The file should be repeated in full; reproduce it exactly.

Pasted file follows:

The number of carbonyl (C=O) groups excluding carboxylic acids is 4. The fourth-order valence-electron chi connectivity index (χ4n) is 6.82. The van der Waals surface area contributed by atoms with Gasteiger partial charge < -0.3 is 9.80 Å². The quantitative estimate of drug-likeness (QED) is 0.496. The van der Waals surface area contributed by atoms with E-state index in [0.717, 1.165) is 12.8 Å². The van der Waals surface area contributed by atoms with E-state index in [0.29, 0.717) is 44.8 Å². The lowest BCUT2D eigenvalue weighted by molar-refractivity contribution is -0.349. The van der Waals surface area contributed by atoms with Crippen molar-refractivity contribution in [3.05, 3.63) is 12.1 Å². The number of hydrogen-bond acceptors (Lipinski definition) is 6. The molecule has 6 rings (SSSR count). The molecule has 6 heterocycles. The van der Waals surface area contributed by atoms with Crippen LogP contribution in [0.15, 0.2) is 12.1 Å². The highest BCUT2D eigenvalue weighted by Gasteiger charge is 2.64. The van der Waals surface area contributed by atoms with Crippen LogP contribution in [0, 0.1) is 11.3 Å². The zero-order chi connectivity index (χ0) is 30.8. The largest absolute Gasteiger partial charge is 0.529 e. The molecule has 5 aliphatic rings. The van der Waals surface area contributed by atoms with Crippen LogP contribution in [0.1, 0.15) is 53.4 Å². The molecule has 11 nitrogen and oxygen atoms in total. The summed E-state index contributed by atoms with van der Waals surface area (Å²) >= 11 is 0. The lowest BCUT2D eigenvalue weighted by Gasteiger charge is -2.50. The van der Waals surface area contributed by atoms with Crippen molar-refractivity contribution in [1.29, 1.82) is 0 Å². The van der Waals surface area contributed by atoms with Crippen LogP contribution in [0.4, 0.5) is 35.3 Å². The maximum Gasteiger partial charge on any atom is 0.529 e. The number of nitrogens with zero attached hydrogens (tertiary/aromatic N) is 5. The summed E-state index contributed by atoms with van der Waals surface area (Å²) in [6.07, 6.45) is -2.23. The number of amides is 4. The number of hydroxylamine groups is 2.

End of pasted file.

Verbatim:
The number of carbonyl (C=O) groups excluding carboxylic acids is 4. The fourth-order valence-electron chi connectivity index (χ4n) is 6.82. The van der Waals surface area contributed by atoms with Gasteiger partial charge < -0.3 is 9.80 Å². The quantitative estimate of drug-likeness (QED) is 0.496. The van der Waals surface area contributed by atoms with E-state index in [0.717, 1.165) is 12.8 Å². The van der Waals surface area contributed by atoms with E-state index in [0.29, 0.717) is 44.8 Å². The lowest BCUT2D eigenvalue weighted by molar-refractivity contribution is -0.349. The van der Waals surface area contributed by atoms with Crippen molar-refractivity contribution in [3.05, 3.63) is 12.1 Å². The number of hydrogen-bond acceptors (Lipinski definition) is 6. The molecule has 6 rings (SSSR count). The molecule has 6 heterocycles. The van der Waals surface area contributed by atoms with Crippen LogP contribution in [0.15, 0.2) is 12.1 Å². The highest BCUT2D eigenvalue weighted by Gasteiger charge is 2.64. The van der Waals surface area contributed by atoms with Crippen LogP contribution in [0, 0.1) is 11.3 Å². The zero-order chi connectivity index (χ0) is 30.8. The largest absolute Gasteiger partial charge is 0.529 e. The molecule has 5 aliphatic rings. The van der Waals surface area contributed by atoms with Crippen LogP contribution in [0.1, 0.15) is 53.4 Å². The molecule has 11 nitrogen and oxygen atoms in total. The summed E-state index contributed by atoms with van der Waals surface area (Å²) >= 11 is 0. The lowest BCUT2D eigenvalue weighted by Gasteiger charge is -2.50. The van der Waals surface area contributed by atoms with Crippen molar-refractivity contribution in [1.29, 1.82) is 0 Å². The van der Waals surface area contributed by atoms with Crippen LogP contribution in [0.4, 0.5) is 35.3 Å². The maximum Gasteiger partial charge on any atom is 0.529 e. The number of nitrogens with zero attached hydrogens (tertiary/aromatic N) is 5. The summed E-state index contributed by atoms with van der Waals surface area (Å²) in [6.07, 6.45) is -2.23. The number of amides is 4. The number of hydroxylamine groups is 2.